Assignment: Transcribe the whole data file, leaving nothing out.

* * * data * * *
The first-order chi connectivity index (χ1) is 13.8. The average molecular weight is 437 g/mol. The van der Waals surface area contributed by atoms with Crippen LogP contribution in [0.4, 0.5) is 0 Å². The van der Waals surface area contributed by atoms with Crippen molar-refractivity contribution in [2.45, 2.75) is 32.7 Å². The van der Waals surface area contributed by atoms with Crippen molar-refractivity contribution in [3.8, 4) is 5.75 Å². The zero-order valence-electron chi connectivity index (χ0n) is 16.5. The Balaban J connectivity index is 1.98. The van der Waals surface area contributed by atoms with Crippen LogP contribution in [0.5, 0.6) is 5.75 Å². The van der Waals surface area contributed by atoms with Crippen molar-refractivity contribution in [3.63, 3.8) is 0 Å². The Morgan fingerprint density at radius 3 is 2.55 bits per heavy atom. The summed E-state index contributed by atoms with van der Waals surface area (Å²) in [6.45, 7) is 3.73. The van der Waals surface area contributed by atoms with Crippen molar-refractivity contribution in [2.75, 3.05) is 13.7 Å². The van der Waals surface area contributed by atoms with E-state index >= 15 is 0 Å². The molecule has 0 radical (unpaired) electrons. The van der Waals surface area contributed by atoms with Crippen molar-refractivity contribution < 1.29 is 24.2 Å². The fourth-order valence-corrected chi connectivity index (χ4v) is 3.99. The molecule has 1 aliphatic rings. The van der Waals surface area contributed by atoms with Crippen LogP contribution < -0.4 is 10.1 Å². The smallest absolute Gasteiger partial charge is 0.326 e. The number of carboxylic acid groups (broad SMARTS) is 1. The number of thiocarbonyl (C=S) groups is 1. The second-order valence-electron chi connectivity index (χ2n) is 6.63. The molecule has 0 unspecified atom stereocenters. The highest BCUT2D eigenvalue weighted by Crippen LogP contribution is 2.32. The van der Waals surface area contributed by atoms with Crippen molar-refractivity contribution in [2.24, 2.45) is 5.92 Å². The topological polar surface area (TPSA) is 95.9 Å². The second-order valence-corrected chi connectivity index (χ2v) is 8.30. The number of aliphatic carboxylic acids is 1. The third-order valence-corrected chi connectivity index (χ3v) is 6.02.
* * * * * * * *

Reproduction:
The first-order chi connectivity index (χ1) is 13.8. The average molecular weight is 437 g/mol. The van der Waals surface area contributed by atoms with Crippen LogP contribution in [0.4, 0.5) is 0 Å². The van der Waals surface area contributed by atoms with Crippen molar-refractivity contribution in [2.45, 2.75) is 32.7 Å². The van der Waals surface area contributed by atoms with Crippen molar-refractivity contribution in [3.8, 4) is 5.75 Å². The zero-order valence-electron chi connectivity index (χ0n) is 16.5. The Balaban J connectivity index is 1.98. The van der Waals surface area contributed by atoms with Crippen LogP contribution in [0.5, 0.6) is 5.75 Å². The van der Waals surface area contributed by atoms with Crippen molar-refractivity contribution in [3.63, 3.8) is 0 Å². The Morgan fingerprint density at radius 3 is 2.55 bits per heavy atom. The summed E-state index contributed by atoms with van der Waals surface area (Å²) in [6.45, 7) is 3.73. The van der Waals surface area contributed by atoms with Crippen molar-refractivity contribution in [2.75, 3.05) is 13.7 Å². The van der Waals surface area contributed by atoms with E-state index >= 15 is 0 Å². The molecule has 0 radical (unpaired) electrons. The van der Waals surface area contributed by atoms with Crippen molar-refractivity contribution < 1.29 is 24.2 Å². The fourth-order valence-corrected chi connectivity index (χ4v) is 3.99. The molecule has 1 aliphatic rings. The van der Waals surface area contributed by atoms with Crippen LogP contribution < -0.4 is 10.1 Å². The smallest absolute Gasteiger partial charge is 0.326 e. The number of carboxylic acid groups (broad SMARTS) is 1. The number of thiocarbonyl (C=S) groups is 1. The second-order valence-electron chi connectivity index (χ2n) is 6.63. The molecule has 0 unspecified atom stereocenters. The highest BCUT2D eigenvalue weighted by Crippen LogP contribution is 2.32. The van der Waals surface area contributed by atoms with Crippen molar-refractivity contribution in [2.24, 2.45) is 5.92 Å². The topological polar surface area (TPSA) is 95.9 Å². The second-order valence-corrected chi connectivity index (χ2v) is 8.30. The number of aliphatic carboxylic acids is 1. The third-order valence-corrected chi connectivity index (χ3v) is 6.02.